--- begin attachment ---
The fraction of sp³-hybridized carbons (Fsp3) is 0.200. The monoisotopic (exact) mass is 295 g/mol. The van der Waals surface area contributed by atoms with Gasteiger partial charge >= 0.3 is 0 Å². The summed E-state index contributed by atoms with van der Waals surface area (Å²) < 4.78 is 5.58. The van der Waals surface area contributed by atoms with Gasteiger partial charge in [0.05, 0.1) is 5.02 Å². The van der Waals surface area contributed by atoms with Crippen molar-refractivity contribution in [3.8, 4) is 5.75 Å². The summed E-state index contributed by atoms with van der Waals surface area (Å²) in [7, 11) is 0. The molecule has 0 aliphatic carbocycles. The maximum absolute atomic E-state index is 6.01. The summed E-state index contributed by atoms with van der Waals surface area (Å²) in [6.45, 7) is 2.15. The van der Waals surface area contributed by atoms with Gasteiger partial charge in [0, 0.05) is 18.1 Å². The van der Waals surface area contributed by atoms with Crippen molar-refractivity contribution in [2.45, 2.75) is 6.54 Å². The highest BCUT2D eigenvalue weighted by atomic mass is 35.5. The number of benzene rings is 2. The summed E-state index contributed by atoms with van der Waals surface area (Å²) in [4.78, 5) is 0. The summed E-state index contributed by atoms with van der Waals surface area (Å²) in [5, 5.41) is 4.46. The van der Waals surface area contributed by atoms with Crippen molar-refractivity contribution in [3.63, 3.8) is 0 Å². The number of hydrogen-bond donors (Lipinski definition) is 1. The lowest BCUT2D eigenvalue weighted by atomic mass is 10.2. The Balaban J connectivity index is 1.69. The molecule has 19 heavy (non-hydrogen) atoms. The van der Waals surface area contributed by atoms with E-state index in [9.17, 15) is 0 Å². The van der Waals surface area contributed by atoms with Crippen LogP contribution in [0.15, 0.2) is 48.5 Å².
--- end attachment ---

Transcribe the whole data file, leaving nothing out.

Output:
The fraction of sp³-hybridized carbons (Fsp3) is 0.200. The monoisotopic (exact) mass is 295 g/mol. The van der Waals surface area contributed by atoms with Gasteiger partial charge >= 0.3 is 0 Å². The summed E-state index contributed by atoms with van der Waals surface area (Å²) < 4.78 is 5.58. The van der Waals surface area contributed by atoms with Gasteiger partial charge in [0.05, 0.1) is 5.02 Å². The van der Waals surface area contributed by atoms with Crippen molar-refractivity contribution in [3.8, 4) is 5.75 Å². The summed E-state index contributed by atoms with van der Waals surface area (Å²) in [7, 11) is 0. The molecule has 0 aliphatic carbocycles. The maximum absolute atomic E-state index is 6.01. The summed E-state index contributed by atoms with van der Waals surface area (Å²) in [6.45, 7) is 2.15. The van der Waals surface area contributed by atoms with Gasteiger partial charge in [0, 0.05) is 18.1 Å². The van der Waals surface area contributed by atoms with Crippen molar-refractivity contribution in [2.45, 2.75) is 6.54 Å². The highest BCUT2D eigenvalue weighted by atomic mass is 35.5. The number of benzene rings is 2. The summed E-state index contributed by atoms with van der Waals surface area (Å²) in [4.78, 5) is 0. The summed E-state index contributed by atoms with van der Waals surface area (Å²) in [5, 5.41) is 4.46. The van der Waals surface area contributed by atoms with Crippen molar-refractivity contribution in [3.63, 3.8) is 0 Å². The number of hydrogen-bond donors (Lipinski definition) is 1. The lowest BCUT2D eigenvalue weighted by atomic mass is 10.2. The Balaban J connectivity index is 1.69. The molecule has 19 heavy (non-hydrogen) atoms. The van der Waals surface area contributed by atoms with E-state index in [9.17, 15) is 0 Å². The van der Waals surface area contributed by atoms with Crippen LogP contribution in [0.15, 0.2) is 48.5 Å².